It's also why she decided to speak out against the paparazzi so publicly. Along with stars like Cameron Diaz and Halle Berry, Witherspoon is cooperating with Los Angeles police in their criminal investigation into the aggressive tactics of photographers. All of this comes in the wake of the well-publicized car accident involving Lindsay Lohan and a freelance photographer in May ‑- and the investigation of that incident, which has already led at least one magazine, US Weekly, to alter its policy on the use of freelance photographers.

"There's a new type of magazine out there, which has insatiable needs for photographs of about 20 people, most of whom happen to be women," says Witherspoon. "There's illegal behavior going on ‑- the way they procure the photographs, the way they drive, the verbal harassment, preventing you from getting away ‑- and I feel good about going on the record about it."

Witherspoon is all passion, but she isn't fighting this alone. For the past six years, she's been married to actor Ryan Phillippe, a former soap star who has become a regular on the indie-film circuit, starring in such films as Crash, Gosford Park and Igby Goes Down. Witherspoon met Phillippe at her 21st birthday party, and by all accounts, she was positively smitten at first sight. "We both come from families in which our mothers worked, and we approach [our marriage] like a job: We work at it," she says, adding that it also helps that they have both made raising their two children, 6-year-old Ava and 2-year-old Deacon, their top priority.

Witherspoon and Phillippe take turns with their filming schedules so they can remain together as a family, whether on location or at home in L.A., where she takes her daughter to school and doctor's appointments and cooks dinner for the family. "I like to cook," she says, adding with a laugh, "I also have a few regular places I call for takeout a couple nights a week, and Ryan cooks, too. He's really amazing with the kids." She also hasn't ruled out the idea of having a third child, although at just 29, "I have the luxury of having some time to think about it."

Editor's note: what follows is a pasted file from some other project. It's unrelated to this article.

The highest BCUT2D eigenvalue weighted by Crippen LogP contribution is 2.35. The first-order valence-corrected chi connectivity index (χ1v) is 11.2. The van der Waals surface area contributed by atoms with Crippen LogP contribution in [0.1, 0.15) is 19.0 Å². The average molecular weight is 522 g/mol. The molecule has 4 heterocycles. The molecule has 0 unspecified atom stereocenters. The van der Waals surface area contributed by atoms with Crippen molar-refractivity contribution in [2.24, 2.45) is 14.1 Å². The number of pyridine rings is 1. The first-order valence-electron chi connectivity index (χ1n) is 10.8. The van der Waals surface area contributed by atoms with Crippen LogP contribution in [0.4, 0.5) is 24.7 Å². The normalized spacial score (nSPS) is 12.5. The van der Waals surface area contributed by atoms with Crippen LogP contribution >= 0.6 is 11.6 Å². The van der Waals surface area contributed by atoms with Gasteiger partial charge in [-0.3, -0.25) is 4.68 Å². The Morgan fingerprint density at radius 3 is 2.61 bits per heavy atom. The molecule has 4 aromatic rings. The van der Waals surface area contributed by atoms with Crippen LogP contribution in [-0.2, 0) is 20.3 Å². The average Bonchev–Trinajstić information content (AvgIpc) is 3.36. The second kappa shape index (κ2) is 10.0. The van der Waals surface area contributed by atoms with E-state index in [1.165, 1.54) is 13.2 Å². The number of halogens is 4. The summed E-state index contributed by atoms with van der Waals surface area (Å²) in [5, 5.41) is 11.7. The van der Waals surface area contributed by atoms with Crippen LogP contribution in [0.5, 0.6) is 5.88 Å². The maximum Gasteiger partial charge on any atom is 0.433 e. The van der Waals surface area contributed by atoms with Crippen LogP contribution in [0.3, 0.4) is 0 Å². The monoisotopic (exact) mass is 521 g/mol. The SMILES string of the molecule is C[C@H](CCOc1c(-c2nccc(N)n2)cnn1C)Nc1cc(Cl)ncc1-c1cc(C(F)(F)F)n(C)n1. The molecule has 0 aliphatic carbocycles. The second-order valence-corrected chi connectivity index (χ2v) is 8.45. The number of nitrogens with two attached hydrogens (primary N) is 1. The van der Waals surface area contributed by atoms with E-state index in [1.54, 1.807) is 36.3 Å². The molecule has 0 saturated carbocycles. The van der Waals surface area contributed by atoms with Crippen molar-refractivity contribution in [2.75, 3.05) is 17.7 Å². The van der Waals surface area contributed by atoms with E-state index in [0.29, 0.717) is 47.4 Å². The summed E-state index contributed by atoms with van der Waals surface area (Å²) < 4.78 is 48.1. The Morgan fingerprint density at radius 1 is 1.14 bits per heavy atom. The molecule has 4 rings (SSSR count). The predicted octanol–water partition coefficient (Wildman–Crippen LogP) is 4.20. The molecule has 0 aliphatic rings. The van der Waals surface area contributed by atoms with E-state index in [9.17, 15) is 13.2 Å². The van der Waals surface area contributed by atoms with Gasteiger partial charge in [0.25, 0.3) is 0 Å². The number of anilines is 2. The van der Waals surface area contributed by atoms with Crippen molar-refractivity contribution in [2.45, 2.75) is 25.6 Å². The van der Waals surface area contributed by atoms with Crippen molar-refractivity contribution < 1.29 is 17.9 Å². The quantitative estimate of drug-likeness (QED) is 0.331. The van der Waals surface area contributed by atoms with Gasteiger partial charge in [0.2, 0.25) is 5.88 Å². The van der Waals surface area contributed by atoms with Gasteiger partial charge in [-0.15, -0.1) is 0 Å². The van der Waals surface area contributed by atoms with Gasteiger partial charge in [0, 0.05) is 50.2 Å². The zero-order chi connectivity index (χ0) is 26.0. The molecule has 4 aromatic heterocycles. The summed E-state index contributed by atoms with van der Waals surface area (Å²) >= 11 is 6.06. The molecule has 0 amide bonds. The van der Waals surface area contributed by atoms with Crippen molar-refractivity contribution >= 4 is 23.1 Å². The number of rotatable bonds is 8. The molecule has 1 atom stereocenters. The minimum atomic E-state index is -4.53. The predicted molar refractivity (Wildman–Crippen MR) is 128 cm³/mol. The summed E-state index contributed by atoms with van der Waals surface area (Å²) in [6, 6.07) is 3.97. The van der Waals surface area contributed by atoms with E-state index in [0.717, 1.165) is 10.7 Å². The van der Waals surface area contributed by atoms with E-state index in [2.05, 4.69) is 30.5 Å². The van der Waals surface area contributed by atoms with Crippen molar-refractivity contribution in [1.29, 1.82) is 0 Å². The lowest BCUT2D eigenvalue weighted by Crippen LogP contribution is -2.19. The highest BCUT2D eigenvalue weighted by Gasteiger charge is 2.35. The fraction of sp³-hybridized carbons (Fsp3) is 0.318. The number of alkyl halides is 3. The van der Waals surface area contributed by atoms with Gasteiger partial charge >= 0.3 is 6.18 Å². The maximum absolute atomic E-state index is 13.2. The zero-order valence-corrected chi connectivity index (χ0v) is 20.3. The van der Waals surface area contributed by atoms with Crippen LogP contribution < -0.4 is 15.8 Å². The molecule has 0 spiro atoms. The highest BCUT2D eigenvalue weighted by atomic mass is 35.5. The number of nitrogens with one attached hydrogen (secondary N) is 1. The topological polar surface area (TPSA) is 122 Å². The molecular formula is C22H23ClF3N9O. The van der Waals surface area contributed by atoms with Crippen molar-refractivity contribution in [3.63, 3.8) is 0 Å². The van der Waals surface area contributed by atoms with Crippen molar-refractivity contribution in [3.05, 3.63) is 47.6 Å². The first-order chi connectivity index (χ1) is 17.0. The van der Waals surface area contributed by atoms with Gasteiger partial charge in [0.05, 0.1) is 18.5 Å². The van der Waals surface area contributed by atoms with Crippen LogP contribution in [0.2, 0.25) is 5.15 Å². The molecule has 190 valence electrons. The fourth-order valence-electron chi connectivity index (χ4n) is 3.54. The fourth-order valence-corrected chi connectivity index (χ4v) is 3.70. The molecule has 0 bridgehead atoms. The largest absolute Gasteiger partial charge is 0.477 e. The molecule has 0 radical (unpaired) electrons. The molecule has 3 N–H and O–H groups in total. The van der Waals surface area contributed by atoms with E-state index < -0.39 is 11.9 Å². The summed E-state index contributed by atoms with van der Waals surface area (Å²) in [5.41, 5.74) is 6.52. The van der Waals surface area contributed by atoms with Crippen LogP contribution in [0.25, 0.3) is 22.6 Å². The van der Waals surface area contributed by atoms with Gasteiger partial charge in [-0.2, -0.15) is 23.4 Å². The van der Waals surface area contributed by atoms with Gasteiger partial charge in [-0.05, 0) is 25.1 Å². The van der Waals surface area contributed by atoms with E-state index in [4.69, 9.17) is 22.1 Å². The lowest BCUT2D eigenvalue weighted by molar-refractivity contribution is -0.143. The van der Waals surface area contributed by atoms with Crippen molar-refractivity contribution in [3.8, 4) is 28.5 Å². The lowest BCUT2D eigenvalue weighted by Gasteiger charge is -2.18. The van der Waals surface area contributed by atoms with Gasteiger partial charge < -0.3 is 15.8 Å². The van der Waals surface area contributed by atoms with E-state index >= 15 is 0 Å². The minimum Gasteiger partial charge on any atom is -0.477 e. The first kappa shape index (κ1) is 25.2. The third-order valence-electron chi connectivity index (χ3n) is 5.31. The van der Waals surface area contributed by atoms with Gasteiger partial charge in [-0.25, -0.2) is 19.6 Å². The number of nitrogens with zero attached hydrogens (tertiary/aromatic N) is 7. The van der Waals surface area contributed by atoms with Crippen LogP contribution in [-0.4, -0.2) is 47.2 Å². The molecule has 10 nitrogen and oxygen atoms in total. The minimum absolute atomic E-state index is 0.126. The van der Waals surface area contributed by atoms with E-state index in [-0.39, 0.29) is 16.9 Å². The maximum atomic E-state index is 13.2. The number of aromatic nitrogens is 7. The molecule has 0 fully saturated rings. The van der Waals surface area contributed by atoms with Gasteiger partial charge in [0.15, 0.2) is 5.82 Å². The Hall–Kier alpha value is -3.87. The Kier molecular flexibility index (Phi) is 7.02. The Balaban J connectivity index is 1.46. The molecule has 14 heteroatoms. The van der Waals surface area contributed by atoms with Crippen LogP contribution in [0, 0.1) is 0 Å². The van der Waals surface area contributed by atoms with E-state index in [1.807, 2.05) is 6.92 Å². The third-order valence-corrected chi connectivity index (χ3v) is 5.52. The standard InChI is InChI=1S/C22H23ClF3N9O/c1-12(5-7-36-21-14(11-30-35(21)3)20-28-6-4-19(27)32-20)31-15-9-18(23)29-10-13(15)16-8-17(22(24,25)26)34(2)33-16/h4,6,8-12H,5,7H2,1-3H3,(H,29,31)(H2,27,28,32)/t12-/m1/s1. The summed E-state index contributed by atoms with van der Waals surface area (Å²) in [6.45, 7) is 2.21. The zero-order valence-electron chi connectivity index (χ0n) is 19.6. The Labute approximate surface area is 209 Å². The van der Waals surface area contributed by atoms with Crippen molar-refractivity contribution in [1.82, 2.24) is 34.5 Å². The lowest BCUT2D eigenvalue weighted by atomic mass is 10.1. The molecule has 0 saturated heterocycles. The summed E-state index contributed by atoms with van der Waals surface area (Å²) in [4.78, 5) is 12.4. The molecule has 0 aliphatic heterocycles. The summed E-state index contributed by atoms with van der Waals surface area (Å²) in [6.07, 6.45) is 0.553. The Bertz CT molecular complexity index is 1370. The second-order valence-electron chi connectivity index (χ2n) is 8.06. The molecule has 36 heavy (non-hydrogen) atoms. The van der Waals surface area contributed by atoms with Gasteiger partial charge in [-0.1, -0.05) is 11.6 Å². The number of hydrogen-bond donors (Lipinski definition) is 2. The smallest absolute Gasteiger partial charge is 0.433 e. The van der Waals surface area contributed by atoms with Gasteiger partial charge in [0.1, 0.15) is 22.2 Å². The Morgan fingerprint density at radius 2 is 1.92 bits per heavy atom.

Her devotion to family has led Witherspoon to the Children's Defense Fund. The organization, which fights child poverty by helping families access social services and benefits, is run by Marian Wright Edelman. Edelman's inspirational book, The Measure of Our Success, won Witherspoon over when she first read it during her year at Stanford University (she left college at the end of her freshman year to pursue her acting career). Then, as a new mother five years ago, she went through what she calls "a little bit of a rough patch." "It was before Legally Blonde, and I was having a hard time getting a job. There were all these questions about my weight, and I was asking myself, Why am I an actress? What is life about?" she recalls. "So I started reading the book again, and I called the Children's Defense Fund to see if I could help."

In addition to contributing financially, Witherspoon also meets with each year's college-scholarship winners. This year's scholarship party took place at a Los Angeles bowling alley, where Witherspoon spent hours eating pizza and chatting with the slightly starstruck high schoolers.

Her experiences with the charity, as well as her struggles to raise her own children amid privilege, have caused Witherspoon to start questioning the values she's encountered in Hollywood. "My kids are not just getting my values and morals but are getting outside influences," she says. "I feel like there's a race being run in Los Angeles for some unattainable goal ‑- to be the best, the skinniest, the most beautiful. I just admit that that's what I'll never be."